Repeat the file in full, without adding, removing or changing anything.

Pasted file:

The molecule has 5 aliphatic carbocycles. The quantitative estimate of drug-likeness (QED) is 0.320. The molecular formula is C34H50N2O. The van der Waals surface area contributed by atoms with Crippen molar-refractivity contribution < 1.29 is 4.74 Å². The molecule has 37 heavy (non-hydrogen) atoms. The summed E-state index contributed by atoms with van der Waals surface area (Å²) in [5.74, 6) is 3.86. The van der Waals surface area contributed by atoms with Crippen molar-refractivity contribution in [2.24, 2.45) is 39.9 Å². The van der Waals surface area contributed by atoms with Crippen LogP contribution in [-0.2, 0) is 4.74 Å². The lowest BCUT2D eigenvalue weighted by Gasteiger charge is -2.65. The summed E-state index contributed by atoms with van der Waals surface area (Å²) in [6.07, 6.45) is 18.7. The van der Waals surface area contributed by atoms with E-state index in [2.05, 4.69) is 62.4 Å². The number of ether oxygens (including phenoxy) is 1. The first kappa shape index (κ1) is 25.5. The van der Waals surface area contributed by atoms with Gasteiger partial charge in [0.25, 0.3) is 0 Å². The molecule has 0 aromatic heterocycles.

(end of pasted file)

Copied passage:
The molecule has 5 aliphatic carbocycles. The quantitative estimate of drug-likeness (QED) is 0.320. The molecular formula is C34H50N2O. The van der Waals surface area contributed by atoms with Crippen molar-refractivity contribution < 1.29 is 4.74 Å². The molecule has 37 heavy (non-hydrogen) atoms. The summed E-state index contributed by atoms with van der Waals surface area (Å²) in [5.74, 6) is 3.86. The van der Waals surface area contributed by atoms with Crippen molar-refractivity contribution in [2.24, 2.45) is 39.9 Å². The van der Waals surface area contributed by atoms with Crippen LogP contribution in [-0.2, 0) is 4.74 Å². The lowest BCUT2D eigenvalue weighted by Gasteiger charge is -2.65. The summed E-state index contributed by atoms with van der Waals surface area (Å²) in [6.07, 6.45) is 18.7. The van der Waals surface area contributed by atoms with E-state index in [2.05, 4.69) is 62.4 Å². The number of ether oxygens (including phenoxy) is 1. The first kappa shape index (κ1) is 25.5. The van der Waals surface area contributed by atoms with Gasteiger partial charge in [0.25, 0.3) is 0 Å². The molecule has 0 aromatic heterocycles.